M Ajitha, V Abhishek, U Mohan
M Ajitha, V Abhishek, U Mohan. Tuberculous Abdominal Cocoon With Internal Hernia - A Case Report And Review Of Literature. The Internet Journal of Surgery. 2012 Volume 28 Number 3.
A 14-year-old girl was presented with features suggestive of intestinal obstruction. Past history revealed diagnosis of abdominal tuberculosis and default of anti-tuberculous therapy. Clinically, a globular mass was felt in epigastrium and umbilical region and free fluid was appreciated in the abdomen. An erect X-ray of the abdomen showed multiple air-fluid levels in the upper half of the abdomen. CECT of the abdomen revealed abnormally positioned crowded small-bowel loops with mild dilatation and multiple air-fluid levels. A provisional diagnosis of intestinal obstruction was made and the patient was taken up for explorative laparotomy which showed a well-formed thick capsule encasing the whole small bowel, the stomach and the large intestine except descending and sigmoid colon. On opening the capsule and releasing the bowel there were features suggestive of internal hernia with displaced superior mesenteric vessels. The histopathology of the capsule wall showed chronic non-specific inflammatory reaction and mature fibrous tissue. A diagnosis of abdominal cocoon with internal hernia secondary to abdominal tuberculosis was made.
Abdominal cocoon presenting with intestinal obstruction is a rare finding with most cases of abdominal cocoon being primary or idiopathic. Cases of abdominal cocoon secondary to tuberculosis have been reported in literature and are on the rise in countries like India with increasing cases of tuberculosis. Internal hernia within the secondary abdominal cocoon is a rare finding and has not been reported in literature.
A 14-year-old girl was admitted to the emergency department with history of abdominal pain and distension since 10 days. Past history revealed similar episodes twice in the last year which resolved spontaneously. Past records showed workup for abdominal tuberculosis with a serum adenosine deaminase level of 49.1 U/L and ascitic fluid analysis of the exudative type with 95% lymphocytes. The patient had been started on anti-tuberculosis treatment with steroids based on the findings. The patient had defaulted on the treatment after taking it for 2 months.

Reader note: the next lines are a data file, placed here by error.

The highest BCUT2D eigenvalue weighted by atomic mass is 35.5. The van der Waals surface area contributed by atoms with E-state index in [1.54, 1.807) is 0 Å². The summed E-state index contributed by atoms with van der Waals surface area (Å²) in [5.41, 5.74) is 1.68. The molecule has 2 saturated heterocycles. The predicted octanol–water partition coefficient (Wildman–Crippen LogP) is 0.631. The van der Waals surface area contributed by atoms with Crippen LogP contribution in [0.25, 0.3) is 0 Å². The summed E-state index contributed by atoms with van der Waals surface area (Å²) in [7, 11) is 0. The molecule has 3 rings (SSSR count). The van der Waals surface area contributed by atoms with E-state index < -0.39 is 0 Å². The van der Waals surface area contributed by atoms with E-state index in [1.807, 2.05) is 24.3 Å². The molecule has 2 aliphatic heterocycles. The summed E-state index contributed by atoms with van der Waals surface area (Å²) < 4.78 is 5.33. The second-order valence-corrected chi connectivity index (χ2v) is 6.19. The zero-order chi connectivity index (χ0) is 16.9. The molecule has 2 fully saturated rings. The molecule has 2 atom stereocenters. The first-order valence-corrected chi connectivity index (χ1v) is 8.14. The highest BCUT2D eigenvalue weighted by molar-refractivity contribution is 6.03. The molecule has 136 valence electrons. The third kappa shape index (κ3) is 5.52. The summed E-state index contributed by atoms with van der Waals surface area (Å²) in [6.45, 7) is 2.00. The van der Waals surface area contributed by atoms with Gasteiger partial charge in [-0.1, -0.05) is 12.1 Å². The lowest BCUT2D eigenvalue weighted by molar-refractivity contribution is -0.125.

Clinical examination of the patient revealed an anxious look and mild dehydration. Pulse was 110/minute, temperature 37.8°C, blood pressure 110/70 mmHg. There was no cyanosis or jaundice. No abnormalities of the chest or cardiovascular system were found. Local examination of the abdomen revealed a distended abdomen, hypoactive bowel sounds, and mild tenderness with free fluid in the abdomen. A tender lump was palpated in the umbilical region with mild guarding. There was no hepatomegaly or splenomegaly and rectal examination was unremarkable.
Routine laboratory workup revealed a total leukocyte count of 9300 cells/ml, hemoglobin of 10.9 g %, and normal serum chemistry and normal urine analysis. PA X- ray of the chest was normal but plain standing X-ray of the abdomen showed multiple air-fluid levels with no free air under the diaphragm. Contrast enhanced CT revealed abnormally positioned, concentric, clumped, dilated bowel loops in the upper abdomen, two below the level of the superior mesenteric artery and one left of the duodenojejunal junction. A thin capsule encasing the small and large bowel was seen. Moderate ascites was noted in lower abdomen and pelvis (figure 1-4).
Under a provisional clinical diagnosis of mechanical small-bowel obstruction, emergency laparotomy was performed through a midline incision. After opening the peritoneum, there was an encapsulated mass in the upper abdomen with brownish fluid occupying the lower abdomen and pelvis. The whole small bowel and part of the large bowel was covered by a dense whitish and approximately 4mm thick membrane which gave the appearance of a cocoon (figure 5). At regions the capsule was densely adherent to the anterior abdominal wall. The membrane enveloping the small bowel was incised carefully and separated from the intestinal serosa by sharp and blunt dissection (figure 6). There appeared a clump of bowel enclosed in a thin sac which displaced the colon downward and the mesenteric vessels appeared twisted with displaced duodenojejunal junction (figure 7, 8). The sac was dissected and the whole small bowel was freed and followed from Treitz to ileocecal junction. The whole freed small bowel was viable and the colon was normal (figure 9); thus no further surgical procedure was deemed necessary. The cocoon wall and part of omentum were sent for histopathology examination which revealed necrotic material with chronic inflammation reaction and predominantly dense fibrocollagenous tissue.